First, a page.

The significance of hydrogen isn’t lost on Tom Swan. As a partner at Shepherd and Wedderburn; a leading Scottish-headquartered UK law firm, he operates in the world of corporate finance concentrating on renewable energy. More specifically, he has been involved in a range of projects utilising green hydrogen produced using renewable electricity.
“Hydrogen is going to be one of the most important components in getting to net-zero. It’s a big opportunity for Scotland and Britain.”
Tom believes, however, that to fully realise this potential, the current regulatory framework must be overhauled:
“It is clear that to develop a hydrogen economy, government subsidy for hydrogen producers will be required along with an updated regulatory framework that removes barriers to development and delivers the right incentives to unlock investment. In its recently published Hydrogen Strategy, The UK Government has committed to undertake further work on both of these matters.”
Innovation comes in many forms including making changes to regulations that underpin the energy industry as we move from high to low-carbon fuel.
But according to Tom, some significant changes could be made out at sea with floating technologies providing the means of unlocking the true possibilities of wind.
“Wind is already important – and it’s going to be even more so in the future. In order to fully access wind resources of the North Sea, you are going to have to go into deeper areas than you can with a fixed turbine attached to the seabed. This means that the development of floating wind technology is vital to realise the full potential of our wind resources offshore.”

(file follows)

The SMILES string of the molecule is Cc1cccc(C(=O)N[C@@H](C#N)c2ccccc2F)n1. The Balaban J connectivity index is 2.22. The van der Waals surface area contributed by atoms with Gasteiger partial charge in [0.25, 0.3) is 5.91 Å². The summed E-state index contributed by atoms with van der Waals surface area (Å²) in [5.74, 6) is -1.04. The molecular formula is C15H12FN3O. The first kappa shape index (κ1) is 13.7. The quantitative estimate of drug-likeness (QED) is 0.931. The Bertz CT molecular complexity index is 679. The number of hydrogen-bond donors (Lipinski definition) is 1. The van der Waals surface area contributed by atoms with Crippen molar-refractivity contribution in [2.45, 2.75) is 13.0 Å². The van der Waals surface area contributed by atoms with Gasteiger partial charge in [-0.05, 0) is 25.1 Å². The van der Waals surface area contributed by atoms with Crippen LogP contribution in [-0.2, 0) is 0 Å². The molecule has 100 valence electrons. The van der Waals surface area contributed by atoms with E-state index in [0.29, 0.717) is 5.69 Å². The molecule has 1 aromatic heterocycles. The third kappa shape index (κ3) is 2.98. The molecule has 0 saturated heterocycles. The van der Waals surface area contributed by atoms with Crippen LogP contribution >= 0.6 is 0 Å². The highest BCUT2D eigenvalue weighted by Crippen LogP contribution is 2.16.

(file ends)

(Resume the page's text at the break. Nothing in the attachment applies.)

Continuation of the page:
Float your boat
These tantalising glimpses of tomorrow’s technologies must be tempered by the everyday challenges of making them happen.
Dr Carolyn Heeps, Head of Offshore Wind at Fred. Olsen Renewables, has seen plenty of changes over her extensive career which stretches back to the birth of the sector.
“People are talking about the next generation of wind turbines being 20MW by the end of the decade. There is no way we could have believed we would be talking about that size of turbine during those very early days in 2001.”
Progress is relentless, and to make it happen requires practical solutions today. For instance, Carolyn believes using ready-to-go technology to facilitate innovation is as important as innovation itself.
“It’s the steps that we make towards innovation that are going to be important. For instance, floating offshore wind is attracting an increasing amount of attention, and we at Fred. Olsen Renewables, are part of that.
“It’s something that we see very much as the future. But getting floating offshore wind to a commercial scale by the end of the decade is a big ask.”
The ambitions set out in Scotland’s latest offshore wind leasing round – ScotWind – are bold, and are pivotal to increasing the UK’s renewable energy capacity.
As Carolyn notes, however, one of the limiting factors in Scotland could be suitable port infrastructure to integrate turbines and floating structures at the quay side.
“We’re promoting an exclusive technology for the installation of turbines and floating structures which we call our Mobile Port Solution.